It was a night for new beginnings. Much has been written and said about the vast amount of changes experienced by the Creighton men’s basketball program in the last 8 months, but all the opinions and prognostications ended for about two hours Friday night – just long enough for this season’s Jays to write their own first chapter to a new volume of Bluejay basketball.

Friday morning, I wrote about expectations. Specifically, not knowing what to expect from this season’s team, other than knowing Dana Altman would be on the sidelines, getting everything he possibly could from his apt pupils. After Friday night, if you believe the giggly Jays fans leaving the Qwest Center after a remarkable comeback by the Jays – some familiar to the 16,000-plus in attendance, some not so much – or the observers sharing their expertise on post-game radio shows or Internet message boards, expectations are again through the roof.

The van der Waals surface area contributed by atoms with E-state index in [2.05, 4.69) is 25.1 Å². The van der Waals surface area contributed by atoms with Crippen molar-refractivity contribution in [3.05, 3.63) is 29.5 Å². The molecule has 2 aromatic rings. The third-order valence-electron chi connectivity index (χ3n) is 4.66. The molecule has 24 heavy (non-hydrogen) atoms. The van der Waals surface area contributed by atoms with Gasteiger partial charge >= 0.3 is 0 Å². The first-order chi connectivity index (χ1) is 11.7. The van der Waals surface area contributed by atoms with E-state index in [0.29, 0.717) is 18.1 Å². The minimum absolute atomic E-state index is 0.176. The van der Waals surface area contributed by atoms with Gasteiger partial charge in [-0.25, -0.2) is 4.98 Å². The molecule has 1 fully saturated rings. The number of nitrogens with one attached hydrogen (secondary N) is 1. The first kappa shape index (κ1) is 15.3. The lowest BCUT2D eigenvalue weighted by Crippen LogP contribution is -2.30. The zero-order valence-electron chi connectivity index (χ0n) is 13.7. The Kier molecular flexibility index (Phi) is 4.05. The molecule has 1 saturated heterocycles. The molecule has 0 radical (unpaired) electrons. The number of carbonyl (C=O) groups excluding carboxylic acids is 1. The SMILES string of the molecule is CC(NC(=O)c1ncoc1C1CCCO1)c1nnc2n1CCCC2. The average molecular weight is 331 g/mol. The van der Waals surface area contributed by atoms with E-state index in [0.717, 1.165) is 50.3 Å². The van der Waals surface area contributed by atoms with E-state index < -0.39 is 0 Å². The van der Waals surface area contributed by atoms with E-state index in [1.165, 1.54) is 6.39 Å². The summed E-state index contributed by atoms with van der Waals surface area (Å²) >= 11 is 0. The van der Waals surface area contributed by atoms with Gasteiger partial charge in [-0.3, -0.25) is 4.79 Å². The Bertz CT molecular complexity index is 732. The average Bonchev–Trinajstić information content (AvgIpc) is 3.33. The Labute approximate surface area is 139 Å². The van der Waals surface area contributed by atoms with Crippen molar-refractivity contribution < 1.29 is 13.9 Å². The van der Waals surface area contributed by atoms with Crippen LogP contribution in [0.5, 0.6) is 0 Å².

Back for his 14th season on the CU sideline, Dana's the one constant Jays fans can count on

For better or worse, that’s what happens when you can’t seem to buy a basket for the first 10 minutes of the game, spot the visiting team a 17-point lead half way through the first 20 minutes of action, and expect your roster of fresh faces and redshirts to bring the blue out in The Phone Booth and rally to victory – and then pull it off.

If expectations are out of whack, you can blame one guy: P’Allen Stinnett. He of the contagious positive attitude, 23 points in his first career Division I game – all coming in the second half – and numerous electric plays that sent CU fans scurrying to figure out which former Jays to compare to young Mr. P.

Expect P' Allen's smile to get even bigger with more 20-plus point evenings on the horizon

Or blame Dane Watts. Finally, a familiar face. He of more than 85 consecutive starts dating back to his freshman year. When the going was rough for the Jays against the Blue Demons in the first half, Dane stayed steady and scored 8 points and grabbed a first-half high 4 rebounds in just 9 minutes (due to 2 personal fouls). Due to Mr. P’s second-half explosion, Dane didn’t need to score much in the second stanza. But he grabbed 5 more boards, giving him a team-high 9 for the game. Solid.

Watts' play was solid as usual